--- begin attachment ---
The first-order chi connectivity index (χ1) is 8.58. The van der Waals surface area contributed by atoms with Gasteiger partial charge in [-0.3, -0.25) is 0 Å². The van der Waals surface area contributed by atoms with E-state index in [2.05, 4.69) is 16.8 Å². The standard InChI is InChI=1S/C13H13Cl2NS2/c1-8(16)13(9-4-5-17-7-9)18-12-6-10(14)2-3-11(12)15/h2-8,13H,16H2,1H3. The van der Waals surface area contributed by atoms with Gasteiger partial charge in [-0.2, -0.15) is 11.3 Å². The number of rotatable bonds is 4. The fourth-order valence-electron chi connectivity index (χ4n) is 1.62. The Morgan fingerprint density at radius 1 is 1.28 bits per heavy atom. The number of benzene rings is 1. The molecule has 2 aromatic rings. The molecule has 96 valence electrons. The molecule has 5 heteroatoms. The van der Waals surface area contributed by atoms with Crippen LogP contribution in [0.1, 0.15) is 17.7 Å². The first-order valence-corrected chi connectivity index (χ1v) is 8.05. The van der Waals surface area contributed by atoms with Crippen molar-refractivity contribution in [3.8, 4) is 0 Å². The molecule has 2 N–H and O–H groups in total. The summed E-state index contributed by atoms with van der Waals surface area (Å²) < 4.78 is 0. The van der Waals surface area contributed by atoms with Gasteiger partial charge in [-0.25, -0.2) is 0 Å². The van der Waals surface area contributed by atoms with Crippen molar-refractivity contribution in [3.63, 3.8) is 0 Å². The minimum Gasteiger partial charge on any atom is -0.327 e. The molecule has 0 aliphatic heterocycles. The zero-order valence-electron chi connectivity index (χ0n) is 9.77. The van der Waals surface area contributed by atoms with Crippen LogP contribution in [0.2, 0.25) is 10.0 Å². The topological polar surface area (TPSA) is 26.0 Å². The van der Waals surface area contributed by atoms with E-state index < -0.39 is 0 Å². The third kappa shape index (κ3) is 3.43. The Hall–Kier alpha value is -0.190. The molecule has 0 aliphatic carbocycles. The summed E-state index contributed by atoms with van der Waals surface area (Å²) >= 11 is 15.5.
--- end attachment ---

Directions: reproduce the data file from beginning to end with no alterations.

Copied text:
The first-order chi connectivity index (χ1) is 8.58. The van der Waals surface area contributed by atoms with Gasteiger partial charge in [-0.3, -0.25) is 0 Å². The van der Waals surface area contributed by atoms with E-state index in [2.05, 4.69) is 16.8 Å². The standard InChI is InChI=1S/C13H13Cl2NS2/c1-8(16)13(9-4-5-17-7-9)18-12-6-10(14)2-3-11(12)15/h2-8,13H,16H2,1H3. The van der Waals surface area contributed by atoms with Gasteiger partial charge in [-0.2, -0.15) is 11.3 Å². The number of rotatable bonds is 4. The fourth-order valence-electron chi connectivity index (χ4n) is 1.62. The Morgan fingerprint density at radius 1 is 1.28 bits per heavy atom. The number of benzene rings is 1. The molecule has 2 aromatic rings. The molecule has 96 valence electrons. The molecule has 5 heteroatoms. The van der Waals surface area contributed by atoms with Crippen LogP contribution in [0.1, 0.15) is 17.7 Å². The first-order valence-corrected chi connectivity index (χ1v) is 8.05. The van der Waals surface area contributed by atoms with Crippen molar-refractivity contribution in [3.8, 4) is 0 Å². The molecule has 2 N–H and O–H groups in total. The summed E-state index contributed by atoms with van der Waals surface area (Å²) < 4.78 is 0. The van der Waals surface area contributed by atoms with Gasteiger partial charge in [-0.25, -0.2) is 0 Å². The van der Waals surface area contributed by atoms with Crippen molar-refractivity contribution in [3.63, 3.8) is 0 Å². The minimum Gasteiger partial charge on any atom is -0.327 e. The molecule has 0 aliphatic heterocycles. The zero-order valence-electron chi connectivity index (χ0n) is 9.77. The van der Waals surface area contributed by atoms with Crippen LogP contribution in [0.2, 0.25) is 10.0 Å². The topological polar surface area (TPSA) is 26.0 Å². The van der Waals surface area contributed by atoms with E-state index < -0.39 is 0 Å². The third kappa shape index (κ3) is 3.43. The Hall–Kier alpha value is -0.190. The molecule has 0 aliphatic carbocycles. The summed E-state index contributed by atoms with van der Waals surface area (Å²) >= 11 is 15.5.